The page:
I usually give caramels out or bring them with me to events, so I individually wrap them. And I’m sure you’ll give some away as well– I know I can’t be trusted with 65 caramels in my kitchen TAUNTING me! But maybe you’re stronger than I am- lol. I’ve tested out many different types of wrappers and these twisting candy wrappers are the easiest to use and the perfect size. They’re great for homemade truffles or other candies too! I went through a ton while writing Sally’s Candy Addiction.

sea salt vanilla caramels cut into small rectangles with some wrapped in candy wrappers

sea salt vanilla caramels cut into pieces

This is my go-to base for homemade caramels. Sometimes I even dip them into dark chocolate after I cut them. My piece of advice? Place one in your mouth and let it melt on your tongue. Truly an indulgence!

Print
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sea salt vanilla caramels cut into small rectangles with some wrapped in candy wrappers

Sea Salt Vanilla Caramels

  • Author: Sally
  • Prep Time: 30 minutes
  • Cook Time: 0 minutes
  • Total Time: 4 hours, 30 minutes
  • Yield: 65 caramels
  • Category: Candy
  • Method: Baking
  • Cuisine: American

Description

These sea salt vanilla caramels are unbelievably soft and chewy; the ultimate sweet and salty candy treat. The recipe makes a big batch to share!


Ingredients

  • 1 and 1/2 cups (355ml) heavy cream
  • 1 cup (200g) granulated sugar
  • 1/2 cup (100g) packed light brown sugar
  • 1/3 cup (80ml) light corn syrup
  • 1 teaspoon salt
  • 1 teaspoon pure vanilla extract
  • seeds scraped from 1/2 of a vanilla bean
  • 1 Tablespoon (14g) unsalted butter, softened (plus more for lightly buttering the pan)
  • coarse sea salt for topping

Instructions

  1. Line an 8-inch square baking pan with aluminum foil, leaving enough overhang on the sides to easily remove the caramel once it has set. Lightly grease the foil with butter.
  2. Combine the cream, granulated sugar, brown sugar, and corn syrup in a 3-quart heavy duty saucepan over medium heat. Using a wooden spoon, stir constantly as the sugars dissolve. The mixture will be thick and cloudy looking.
  3. Once boiling, brush down the sides of the pan with a water-moistened pastry brush. Attach a candy thermometer to the pan, making sure not to let it touch the bottom.
  4. Without stirring, cook until the temperature reaches 245°F (118°C). Immediately remove from heat and stir in 1 teaspoon of salt, the vanilla extract, vanilla bean seeds, and butter. The mixture may burst and bubble, so be careful stirring.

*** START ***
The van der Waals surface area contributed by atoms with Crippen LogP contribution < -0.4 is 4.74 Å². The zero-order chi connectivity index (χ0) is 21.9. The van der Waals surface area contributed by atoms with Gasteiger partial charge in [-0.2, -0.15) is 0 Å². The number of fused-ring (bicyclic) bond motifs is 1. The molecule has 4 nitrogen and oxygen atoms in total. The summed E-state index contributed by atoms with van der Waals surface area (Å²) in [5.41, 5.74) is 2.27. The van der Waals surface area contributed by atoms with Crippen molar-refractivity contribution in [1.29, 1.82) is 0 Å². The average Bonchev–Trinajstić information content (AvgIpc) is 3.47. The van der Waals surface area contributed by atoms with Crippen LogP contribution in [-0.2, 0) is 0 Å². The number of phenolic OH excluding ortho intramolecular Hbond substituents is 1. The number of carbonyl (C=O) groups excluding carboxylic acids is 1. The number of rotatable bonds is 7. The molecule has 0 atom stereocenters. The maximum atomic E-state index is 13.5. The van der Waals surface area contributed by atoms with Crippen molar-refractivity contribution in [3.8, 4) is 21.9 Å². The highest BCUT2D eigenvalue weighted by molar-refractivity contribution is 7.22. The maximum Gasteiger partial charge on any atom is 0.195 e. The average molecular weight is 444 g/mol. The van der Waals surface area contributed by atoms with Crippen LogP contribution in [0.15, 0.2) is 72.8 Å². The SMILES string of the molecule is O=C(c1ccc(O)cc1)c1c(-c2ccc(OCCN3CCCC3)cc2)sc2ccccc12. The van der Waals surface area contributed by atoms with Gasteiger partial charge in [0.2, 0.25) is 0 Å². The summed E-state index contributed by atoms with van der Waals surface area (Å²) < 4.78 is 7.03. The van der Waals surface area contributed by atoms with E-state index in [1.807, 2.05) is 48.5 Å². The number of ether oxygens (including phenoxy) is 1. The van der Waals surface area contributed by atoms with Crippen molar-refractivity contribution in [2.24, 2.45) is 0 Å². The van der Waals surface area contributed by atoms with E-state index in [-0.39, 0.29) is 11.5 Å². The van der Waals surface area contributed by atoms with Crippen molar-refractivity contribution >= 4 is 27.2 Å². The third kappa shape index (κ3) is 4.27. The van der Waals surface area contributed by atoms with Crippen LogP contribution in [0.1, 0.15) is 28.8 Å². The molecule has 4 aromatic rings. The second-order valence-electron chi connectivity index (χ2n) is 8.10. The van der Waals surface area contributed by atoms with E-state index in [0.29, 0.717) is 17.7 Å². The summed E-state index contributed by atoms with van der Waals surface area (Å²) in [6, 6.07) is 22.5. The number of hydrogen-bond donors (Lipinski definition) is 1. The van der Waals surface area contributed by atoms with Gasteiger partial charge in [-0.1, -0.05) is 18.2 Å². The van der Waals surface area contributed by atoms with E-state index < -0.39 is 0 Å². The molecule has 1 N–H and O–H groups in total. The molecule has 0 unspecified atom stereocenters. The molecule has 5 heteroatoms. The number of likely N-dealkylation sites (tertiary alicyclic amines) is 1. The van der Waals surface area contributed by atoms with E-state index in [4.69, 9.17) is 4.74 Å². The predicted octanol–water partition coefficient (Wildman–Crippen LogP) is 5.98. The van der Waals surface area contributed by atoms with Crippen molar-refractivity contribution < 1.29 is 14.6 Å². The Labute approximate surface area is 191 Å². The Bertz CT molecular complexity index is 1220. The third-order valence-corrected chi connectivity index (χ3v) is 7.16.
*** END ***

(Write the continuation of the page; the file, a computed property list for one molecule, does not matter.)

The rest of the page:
5. Pour the hot caramel into the prepared baking pan and top with coarse sea salt, if desired. Allow to cool at room temperature, uncovered, for 4 hours or overnight (no need to cover).
  6. Once set, remove the caramel from the pan by lifting out the aluminum foil. Peel the foil off and, using a very sharp knife, cut into rectangles or squares. Wrap with candy wrappers, if desired.

Notes

  1. Make Ahead Instructions: Wrapped caramels keep at room temperature for up to 2 weeks.
  2. Special Tools: Vanilla Beans | Wooden Spoon | Pastry BrushDigital Candy Thermometer | Heavy Duty Saucepan Option 1 | Heavy Duty Saucepan Option 2 | 8″ Square Cake PanTwisting Candy Wrappers

Keywords: vanilla caramels, homemade caramels, sea salt caramels

228 Comments

  1. Phenomenal recipe! I can’t make enough to keep up with the demand. My family devours these caramels. I got a silicone mold on Amazon and it works great!
    O’Creme Rectangle Caramel Candy Silicone Mold for Chocolate Truffles, Ganache, Jelly, Candy and Praline https://www.amazon.com/dp/B01N471P9E/ref=cm_sw_r_cp_api_glt_fabc_MKXJMF1S4WQXVG6E29ET

  2. Hi Sally,
    I use so many of your wonderful recipes and now my youngest daughter is doing the same. You’ve brought a lot of homemade joy to our family 🙂
    I’m looking for a soft caramel to put on top of my homemade marshmallows, this recipe looks perfect but I was wondering your opinion. The caramel really needs to be SOFT but
    not runny.
    Do you think this will work?

    1. Stephanie @ Sally's Baking Addiction says:

      Hi Joelle, That sounds delicious! Yes, this will stay soft as long as it’s cooked to the correct temperature (when it’s overcooked, that’s when it gets harder). If you wish to be extra sure it will stay soft, try cooking to only 240. Let us know if you give it a try!